The first gas permeable or breathable lenses were introduced to the contact lens market in 1971 by Bausch & Lomb after approval by the American Federal Drug Administration.
Gas permeable contact lenses are durable lenses with a long life expectancy and relatively high comfort level. They are designed to be replaced every 3 or 6 months, and in some cases annually. As their name suggests, they easily allow oxygen to be transmitted and thus reach the surface of the cornea. GP lenses are made from two basic types of material, one that is semi-rigid (RGP) and another that is soft. The RGP lenses have very little in common with the early hard lenses made of PMMA. Most soft breathable lenses are made of some type of hydrogel and are considerably more flexible than RGP lenses.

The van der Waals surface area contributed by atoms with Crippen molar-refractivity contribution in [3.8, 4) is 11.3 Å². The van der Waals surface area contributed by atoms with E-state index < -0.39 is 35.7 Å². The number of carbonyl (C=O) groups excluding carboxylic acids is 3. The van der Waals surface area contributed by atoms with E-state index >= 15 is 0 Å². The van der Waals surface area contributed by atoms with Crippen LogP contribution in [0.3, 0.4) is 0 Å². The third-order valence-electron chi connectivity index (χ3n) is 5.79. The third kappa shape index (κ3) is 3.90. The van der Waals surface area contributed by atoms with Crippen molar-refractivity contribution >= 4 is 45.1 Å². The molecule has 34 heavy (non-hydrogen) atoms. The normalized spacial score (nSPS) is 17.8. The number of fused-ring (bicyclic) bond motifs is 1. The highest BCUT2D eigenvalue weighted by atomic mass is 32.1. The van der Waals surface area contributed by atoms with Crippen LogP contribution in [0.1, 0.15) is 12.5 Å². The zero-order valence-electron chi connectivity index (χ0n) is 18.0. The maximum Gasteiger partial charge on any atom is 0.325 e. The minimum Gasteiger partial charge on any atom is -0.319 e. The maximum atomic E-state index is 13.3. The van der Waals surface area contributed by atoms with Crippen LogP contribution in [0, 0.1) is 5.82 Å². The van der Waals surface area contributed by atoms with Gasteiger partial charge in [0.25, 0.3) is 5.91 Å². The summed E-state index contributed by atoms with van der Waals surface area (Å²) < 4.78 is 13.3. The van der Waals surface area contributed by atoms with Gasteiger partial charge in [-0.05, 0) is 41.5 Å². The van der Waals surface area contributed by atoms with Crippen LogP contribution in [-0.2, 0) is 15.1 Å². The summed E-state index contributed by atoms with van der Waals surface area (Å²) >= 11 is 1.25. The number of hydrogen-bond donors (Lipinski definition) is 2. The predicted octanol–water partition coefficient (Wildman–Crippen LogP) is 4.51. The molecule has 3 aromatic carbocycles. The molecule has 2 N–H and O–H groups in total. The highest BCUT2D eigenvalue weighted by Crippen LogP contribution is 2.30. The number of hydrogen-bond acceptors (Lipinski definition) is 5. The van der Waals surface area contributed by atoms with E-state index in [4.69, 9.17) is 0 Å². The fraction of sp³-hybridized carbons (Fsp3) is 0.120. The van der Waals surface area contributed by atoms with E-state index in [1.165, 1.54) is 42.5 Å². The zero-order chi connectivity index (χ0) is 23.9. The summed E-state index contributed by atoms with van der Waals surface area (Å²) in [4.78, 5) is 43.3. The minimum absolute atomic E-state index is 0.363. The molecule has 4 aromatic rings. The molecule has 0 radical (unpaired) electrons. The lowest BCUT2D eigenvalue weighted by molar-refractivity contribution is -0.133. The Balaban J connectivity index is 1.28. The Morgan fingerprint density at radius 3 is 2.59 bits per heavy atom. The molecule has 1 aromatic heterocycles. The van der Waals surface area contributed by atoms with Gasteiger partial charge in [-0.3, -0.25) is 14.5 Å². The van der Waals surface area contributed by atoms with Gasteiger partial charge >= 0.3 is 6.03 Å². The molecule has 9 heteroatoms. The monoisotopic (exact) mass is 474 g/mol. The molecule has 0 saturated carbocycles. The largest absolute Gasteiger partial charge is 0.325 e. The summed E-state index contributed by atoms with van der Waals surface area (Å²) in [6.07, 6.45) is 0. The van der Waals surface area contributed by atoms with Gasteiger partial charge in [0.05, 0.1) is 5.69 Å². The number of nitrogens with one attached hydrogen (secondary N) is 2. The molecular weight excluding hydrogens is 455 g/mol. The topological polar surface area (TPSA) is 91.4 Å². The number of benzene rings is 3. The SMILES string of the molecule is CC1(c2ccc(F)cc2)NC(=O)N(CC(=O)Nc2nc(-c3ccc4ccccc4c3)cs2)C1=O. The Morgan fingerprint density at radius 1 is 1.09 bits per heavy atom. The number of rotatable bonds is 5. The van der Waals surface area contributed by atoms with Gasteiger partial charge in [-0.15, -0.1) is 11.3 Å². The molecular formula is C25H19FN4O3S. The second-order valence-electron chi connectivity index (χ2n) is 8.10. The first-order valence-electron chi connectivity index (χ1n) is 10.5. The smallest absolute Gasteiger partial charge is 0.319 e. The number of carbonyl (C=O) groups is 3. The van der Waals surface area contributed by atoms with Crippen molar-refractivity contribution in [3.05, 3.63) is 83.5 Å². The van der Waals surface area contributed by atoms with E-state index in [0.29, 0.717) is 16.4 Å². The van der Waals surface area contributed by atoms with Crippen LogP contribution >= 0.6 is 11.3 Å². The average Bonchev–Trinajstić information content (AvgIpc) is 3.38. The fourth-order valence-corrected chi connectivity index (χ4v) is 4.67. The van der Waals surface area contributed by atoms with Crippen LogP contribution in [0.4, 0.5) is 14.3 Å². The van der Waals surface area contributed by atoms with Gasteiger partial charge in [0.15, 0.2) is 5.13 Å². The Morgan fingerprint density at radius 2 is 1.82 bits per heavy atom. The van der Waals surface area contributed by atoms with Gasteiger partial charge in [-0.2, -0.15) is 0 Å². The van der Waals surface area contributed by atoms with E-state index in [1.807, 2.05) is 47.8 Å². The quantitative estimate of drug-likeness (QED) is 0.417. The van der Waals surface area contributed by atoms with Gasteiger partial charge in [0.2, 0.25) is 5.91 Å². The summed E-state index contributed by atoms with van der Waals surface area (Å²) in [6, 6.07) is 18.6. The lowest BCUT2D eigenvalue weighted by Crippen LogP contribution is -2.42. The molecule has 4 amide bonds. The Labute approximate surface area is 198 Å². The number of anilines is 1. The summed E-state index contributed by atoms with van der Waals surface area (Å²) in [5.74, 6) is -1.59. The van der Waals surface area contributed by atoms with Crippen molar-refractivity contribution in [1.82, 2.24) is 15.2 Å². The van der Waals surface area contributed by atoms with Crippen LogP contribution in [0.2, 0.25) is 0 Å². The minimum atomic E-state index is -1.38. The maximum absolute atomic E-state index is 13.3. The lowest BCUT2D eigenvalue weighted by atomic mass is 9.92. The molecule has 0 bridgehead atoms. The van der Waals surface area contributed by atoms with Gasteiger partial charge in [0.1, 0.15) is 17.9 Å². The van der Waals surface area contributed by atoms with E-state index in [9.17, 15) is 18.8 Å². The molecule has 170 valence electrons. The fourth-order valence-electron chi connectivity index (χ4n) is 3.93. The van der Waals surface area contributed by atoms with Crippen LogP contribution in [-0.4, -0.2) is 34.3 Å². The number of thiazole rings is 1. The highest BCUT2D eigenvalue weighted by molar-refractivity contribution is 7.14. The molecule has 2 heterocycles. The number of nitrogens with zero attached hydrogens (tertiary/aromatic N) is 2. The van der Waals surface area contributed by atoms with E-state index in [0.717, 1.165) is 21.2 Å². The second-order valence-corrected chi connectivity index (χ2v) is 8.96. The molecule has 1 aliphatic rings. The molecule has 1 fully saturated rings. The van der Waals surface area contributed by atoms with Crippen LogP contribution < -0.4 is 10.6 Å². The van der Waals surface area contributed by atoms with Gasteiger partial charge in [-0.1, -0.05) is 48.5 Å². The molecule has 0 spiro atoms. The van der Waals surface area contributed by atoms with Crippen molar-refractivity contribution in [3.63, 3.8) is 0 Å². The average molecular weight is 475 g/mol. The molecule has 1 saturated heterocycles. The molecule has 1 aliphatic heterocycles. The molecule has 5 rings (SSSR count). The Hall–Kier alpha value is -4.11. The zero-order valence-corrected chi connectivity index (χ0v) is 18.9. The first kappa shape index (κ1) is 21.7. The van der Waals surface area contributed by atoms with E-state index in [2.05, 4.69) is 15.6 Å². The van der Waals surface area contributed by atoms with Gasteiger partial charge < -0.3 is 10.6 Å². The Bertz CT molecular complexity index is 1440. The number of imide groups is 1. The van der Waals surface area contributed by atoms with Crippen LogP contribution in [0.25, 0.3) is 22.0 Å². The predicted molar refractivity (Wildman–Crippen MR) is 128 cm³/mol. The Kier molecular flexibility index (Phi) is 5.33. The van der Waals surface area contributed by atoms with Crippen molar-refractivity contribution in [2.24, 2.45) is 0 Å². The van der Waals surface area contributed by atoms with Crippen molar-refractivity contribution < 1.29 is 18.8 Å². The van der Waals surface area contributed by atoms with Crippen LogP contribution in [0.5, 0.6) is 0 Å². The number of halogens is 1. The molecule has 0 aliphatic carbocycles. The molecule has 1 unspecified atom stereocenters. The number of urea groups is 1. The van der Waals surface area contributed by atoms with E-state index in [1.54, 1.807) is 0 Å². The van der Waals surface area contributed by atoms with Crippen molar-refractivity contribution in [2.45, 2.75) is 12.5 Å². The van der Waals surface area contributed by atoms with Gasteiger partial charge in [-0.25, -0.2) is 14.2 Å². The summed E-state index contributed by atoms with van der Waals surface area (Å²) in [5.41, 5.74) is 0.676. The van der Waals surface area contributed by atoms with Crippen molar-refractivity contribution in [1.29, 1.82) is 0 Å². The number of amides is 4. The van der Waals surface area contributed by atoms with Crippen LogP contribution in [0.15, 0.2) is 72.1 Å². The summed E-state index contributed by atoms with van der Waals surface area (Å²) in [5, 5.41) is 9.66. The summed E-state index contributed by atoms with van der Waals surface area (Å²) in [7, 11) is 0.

Most CL customers with astigmatism can be fitted with GP lenses, as they are available in cylinder powers up to about 2.50D in regular spherical lenses. For higher levels of astigmatism, soft lenses or laser surgery tend to produce clearer vision.
The rigid material of gas permeable contacts produces better visual acuity for several reasons: the lens doesn't deform when you blink, it tends to remain centered better than other lenses and the lens offers better resistance against protein and mineral deposit build-up. Another advantage of rigid lenses is that they tend to have a longer life span. They are easy to clean, and when well taken care of, can last for years. This usually makes them less expensive in the long run.